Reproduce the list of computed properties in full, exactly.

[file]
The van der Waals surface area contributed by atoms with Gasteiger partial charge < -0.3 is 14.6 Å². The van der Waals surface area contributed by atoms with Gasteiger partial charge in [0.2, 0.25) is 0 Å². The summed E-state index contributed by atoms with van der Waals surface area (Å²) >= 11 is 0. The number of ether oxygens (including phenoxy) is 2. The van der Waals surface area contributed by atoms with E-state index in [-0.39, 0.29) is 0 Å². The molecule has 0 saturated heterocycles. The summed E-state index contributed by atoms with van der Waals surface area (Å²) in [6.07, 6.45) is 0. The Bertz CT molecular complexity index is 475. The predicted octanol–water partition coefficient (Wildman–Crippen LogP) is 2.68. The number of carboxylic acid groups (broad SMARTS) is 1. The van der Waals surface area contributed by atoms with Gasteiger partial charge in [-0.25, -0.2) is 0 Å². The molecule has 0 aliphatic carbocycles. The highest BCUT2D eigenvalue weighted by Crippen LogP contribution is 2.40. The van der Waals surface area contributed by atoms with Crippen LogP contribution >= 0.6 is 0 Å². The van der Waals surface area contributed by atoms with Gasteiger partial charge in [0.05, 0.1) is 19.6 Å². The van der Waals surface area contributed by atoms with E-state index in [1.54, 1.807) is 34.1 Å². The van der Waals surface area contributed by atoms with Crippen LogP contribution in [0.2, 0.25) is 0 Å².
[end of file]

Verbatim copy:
The van der Waals surface area contributed by atoms with Gasteiger partial charge < -0.3 is 14.6 Å². The van der Waals surface area contributed by atoms with Gasteiger partial charge in [0.2, 0.25) is 0 Å². The summed E-state index contributed by atoms with van der Waals surface area (Å²) >= 11 is 0. The number of ether oxygens (including phenoxy) is 2. The van der Waals surface area contributed by atoms with E-state index in [-0.39, 0.29) is 0 Å². The molecule has 0 saturated heterocycles. The summed E-state index contributed by atoms with van der Waals surface area (Å²) in [6.07, 6.45) is 0. The Bertz CT molecular complexity index is 475. The predicted octanol–water partition coefficient (Wildman–Crippen LogP) is 2.68. The number of carboxylic acid groups (broad SMARTS) is 1. The van der Waals surface area contributed by atoms with Gasteiger partial charge in [-0.25, -0.2) is 0 Å². The molecule has 0 aliphatic carbocycles. The highest BCUT2D eigenvalue weighted by Crippen LogP contribution is 2.40. The van der Waals surface area contributed by atoms with Crippen LogP contribution >= 0.6 is 0 Å². The van der Waals surface area contributed by atoms with Gasteiger partial charge in [0.05, 0.1) is 19.6 Å². The van der Waals surface area contributed by atoms with E-state index in [1.54, 1.807) is 34.1 Å². The van der Waals surface area contributed by atoms with Crippen LogP contribution in [0.2, 0.25) is 0 Å².